South African e-commerce protests credit-card companies’ Fraud detection system

Tension rises as SA online merchants unite against the enforcement of Visa and MasterCard’s 3D Secure, fraud detection system, owing

Tension rises as SA online merchants unite against the enforcement of Visa and MasterCard’s 3D Secure, fraud detection system, owing to predicted sales losses.

Several online merchants, including Groupon South Africa, have come together as the Opposition to Credit Card Fraud Alliance (OCFA) against newly enforced bank regulation for anti-fraud measures (3D Secure): the bank requests a password from the end-user in order for the bank to ensure that the end-user is the legitimate card-holder behind the purchase.

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This seems to be an important step in fraud prevention, however, the OCFA insists that the system is not beneficial for various reasons, one being, that loss in sales is an inevitable outcome. It offers support for the prevention of crime in the online space but expresses apprehension with regards to challenges and weaknesses that this particular system brings to South African e-merchants and suggests that some minor changes could make a big difference.

In its address to the Payments Association of South Africa (PASA), the following concerns were raised:

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    • Many credit cards cannot, technically, be registered with 3D Secure which leads to the exclusion of consumers.
    • Some credit card companies like American Express and Diners Club, do not use 3D Secure and would not be verifiable.
    • Many merchants have spent heavily on their own fraud detection systems which are more effective.
    • The experience of transacting through the 3D Secure web interface is not considered to be a good one.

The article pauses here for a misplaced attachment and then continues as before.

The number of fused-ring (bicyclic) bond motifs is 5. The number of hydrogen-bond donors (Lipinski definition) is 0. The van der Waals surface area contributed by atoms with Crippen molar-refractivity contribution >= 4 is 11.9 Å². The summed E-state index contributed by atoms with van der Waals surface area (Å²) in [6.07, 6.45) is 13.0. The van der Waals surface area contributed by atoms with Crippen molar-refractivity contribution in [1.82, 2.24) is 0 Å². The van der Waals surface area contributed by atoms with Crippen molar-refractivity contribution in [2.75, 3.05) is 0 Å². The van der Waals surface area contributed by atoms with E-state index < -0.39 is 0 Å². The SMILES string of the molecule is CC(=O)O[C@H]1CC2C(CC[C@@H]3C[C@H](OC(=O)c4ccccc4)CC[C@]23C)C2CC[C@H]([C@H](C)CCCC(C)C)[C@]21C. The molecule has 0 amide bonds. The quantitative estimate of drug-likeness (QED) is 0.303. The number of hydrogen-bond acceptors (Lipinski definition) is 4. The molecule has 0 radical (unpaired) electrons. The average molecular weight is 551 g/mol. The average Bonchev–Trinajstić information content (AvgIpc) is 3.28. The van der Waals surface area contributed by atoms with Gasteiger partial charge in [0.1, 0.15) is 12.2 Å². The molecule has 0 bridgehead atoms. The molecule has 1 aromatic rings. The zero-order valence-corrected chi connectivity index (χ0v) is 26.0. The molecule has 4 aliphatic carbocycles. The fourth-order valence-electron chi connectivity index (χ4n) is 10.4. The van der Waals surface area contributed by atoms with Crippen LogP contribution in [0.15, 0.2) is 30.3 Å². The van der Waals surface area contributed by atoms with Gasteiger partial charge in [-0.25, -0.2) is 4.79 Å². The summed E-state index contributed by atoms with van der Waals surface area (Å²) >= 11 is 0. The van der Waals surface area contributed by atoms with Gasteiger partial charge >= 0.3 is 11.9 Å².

• Online auction companies and group buying websites do not settle all payments since either the tipping point or the minimum bid is not achieved. Because 3D Secure is not able to differentiate between auth and settle (authentication and settlement), these types of businesses would not work.
    • Merchants using 3D Secure have noted many drop-offs in their transaction logs.
    • 3D Secure does not always align with mobile apps.
    • If the system is enforced, merchants may choose to move to international acquiring banks which would harm the South African economy and these merchants will have an unfair advantage over other online providers.
    • The public has not been educated about the system.

The banks, however, stand by 3D Secure, including Jacques Celliers, CEO of FNB (First National Bank) Business Banking, who despite the OCFA’s comment about lack of education, is reported saying: “The solution has been enabled for a number of years now allowing sufficient time for all parties to have their operations aligned and for customers to have become familiar with, both the registration processes that each of their banks offer, as well as the actual online shopping verification processes”. He also indicates that there is little to be done regardless of expressed grievances: “While we always listen to suggestions and try assist retailers as much as possible to deal with changes, FNB is unfortunately not in a position to go against industry mandated rules, and take matters that affect the security of card holder data very seriously”.

While the OCFA does not want to take the grievance too far, it says that if necessary, the group will go to the Competition Commission with the claim that Diners Club and American Express cards would not be verified. In addition, the fact that FNB’s PayPal service does not make use of 3D Secure is something that OCFA believes to be problematic, given the potential benefits for FNB.

 

Image courtesy of Wikimedia Commons

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